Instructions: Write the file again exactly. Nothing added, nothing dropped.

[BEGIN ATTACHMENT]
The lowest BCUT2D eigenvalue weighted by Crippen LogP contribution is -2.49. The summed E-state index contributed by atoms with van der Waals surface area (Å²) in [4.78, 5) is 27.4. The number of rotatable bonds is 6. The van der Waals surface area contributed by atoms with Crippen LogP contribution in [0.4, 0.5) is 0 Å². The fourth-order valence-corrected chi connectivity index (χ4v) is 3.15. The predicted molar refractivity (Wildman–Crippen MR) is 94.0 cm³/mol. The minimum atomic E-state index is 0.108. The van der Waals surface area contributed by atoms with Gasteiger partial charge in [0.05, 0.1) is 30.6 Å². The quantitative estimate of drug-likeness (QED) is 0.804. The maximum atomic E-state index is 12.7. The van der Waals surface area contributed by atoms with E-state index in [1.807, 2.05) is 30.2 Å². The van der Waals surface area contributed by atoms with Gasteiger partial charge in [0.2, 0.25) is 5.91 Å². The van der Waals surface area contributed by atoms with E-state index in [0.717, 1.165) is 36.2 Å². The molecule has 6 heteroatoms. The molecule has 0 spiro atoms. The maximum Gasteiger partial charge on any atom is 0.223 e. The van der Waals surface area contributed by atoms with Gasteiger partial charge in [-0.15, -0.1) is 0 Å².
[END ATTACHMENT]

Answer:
The lowest BCUT2D eigenvalue weighted by Crippen LogP contribution is -2.49. The summed E-state index contributed by atoms with van der Waals surface area (Å²) in [4.78, 5) is 27.4. The number of rotatable bonds is 6. The van der Waals surface area contributed by atoms with Crippen LogP contribution in [0.4, 0.5) is 0 Å². The fourth-order valence-corrected chi connectivity index (χ4v) is 3.15. The predicted molar refractivity (Wildman–Crippen MR) is 94.0 cm³/mol. The minimum atomic E-state index is 0.108. The van der Waals surface area contributed by atoms with Gasteiger partial charge in [0.05, 0.1) is 30.6 Å². The quantitative estimate of drug-likeness (QED) is 0.804. The maximum atomic E-state index is 12.7. The van der Waals surface area contributed by atoms with E-state index in [1.807, 2.05) is 30.2 Å². The van der Waals surface area contributed by atoms with Gasteiger partial charge in [0.2, 0.25) is 5.91 Å². The van der Waals surface area contributed by atoms with E-state index in [0.717, 1.165) is 36.2 Å². The molecule has 6 heteroatoms. The molecule has 0 spiro atoms. The maximum Gasteiger partial charge on any atom is 0.223 e. The van der Waals surface area contributed by atoms with Gasteiger partial charge in [-0.15, -0.1) is 0 Å².